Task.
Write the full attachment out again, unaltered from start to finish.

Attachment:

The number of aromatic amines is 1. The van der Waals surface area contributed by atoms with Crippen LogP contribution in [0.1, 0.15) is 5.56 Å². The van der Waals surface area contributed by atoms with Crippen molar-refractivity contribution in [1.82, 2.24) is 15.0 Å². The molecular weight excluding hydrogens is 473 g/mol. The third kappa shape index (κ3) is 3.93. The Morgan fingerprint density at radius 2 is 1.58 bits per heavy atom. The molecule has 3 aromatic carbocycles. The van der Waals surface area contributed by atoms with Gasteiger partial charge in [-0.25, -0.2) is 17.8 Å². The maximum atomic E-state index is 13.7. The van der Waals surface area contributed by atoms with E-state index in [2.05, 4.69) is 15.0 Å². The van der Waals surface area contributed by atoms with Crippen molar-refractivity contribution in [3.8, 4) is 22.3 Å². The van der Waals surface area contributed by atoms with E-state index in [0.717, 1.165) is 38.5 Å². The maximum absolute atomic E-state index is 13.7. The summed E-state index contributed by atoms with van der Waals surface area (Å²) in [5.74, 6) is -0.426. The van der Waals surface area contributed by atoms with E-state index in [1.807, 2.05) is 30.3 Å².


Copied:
The number of aromatic amines is 1. The van der Waals surface area contributed by atoms with Crippen LogP contribution in [0.1, 0.15) is 5.56 Å². The van der Waals surface area contributed by atoms with Crippen molar-refractivity contribution in [1.82, 2.24) is 15.0 Å². The molecular weight excluding hydrogens is 473 g/mol. The third kappa shape index (κ3) is 3.93. The Morgan fingerprint density at radius 2 is 1.58 bits per heavy atom. The molecule has 3 aromatic carbocycles. The van der Waals surface area contributed by atoms with Gasteiger partial charge in [-0.25, -0.2) is 17.8 Å². The maximum atomic E-state index is 13.7. The van der Waals surface area contributed by atoms with E-state index in [2.05, 4.69) is 15.0 Å². The van der Waals surface area contributed by atoms with Crippen molar-refractivity contribution in [3.8, 4) is 22.3 Å². The van der Waals surface area contributed by atoms with E-state index in [0.717, 1.165) is 38.5 Å². The maximum absolute atomic E-state index is 13.7. The summed E-state index contributed by atoms with van der Waals surface area (Å²) in [5.74, 6) is -0.426. The van der Waals surface area contributed by atoms with E-state index in [1.807, 2.05) is 30.3 Å².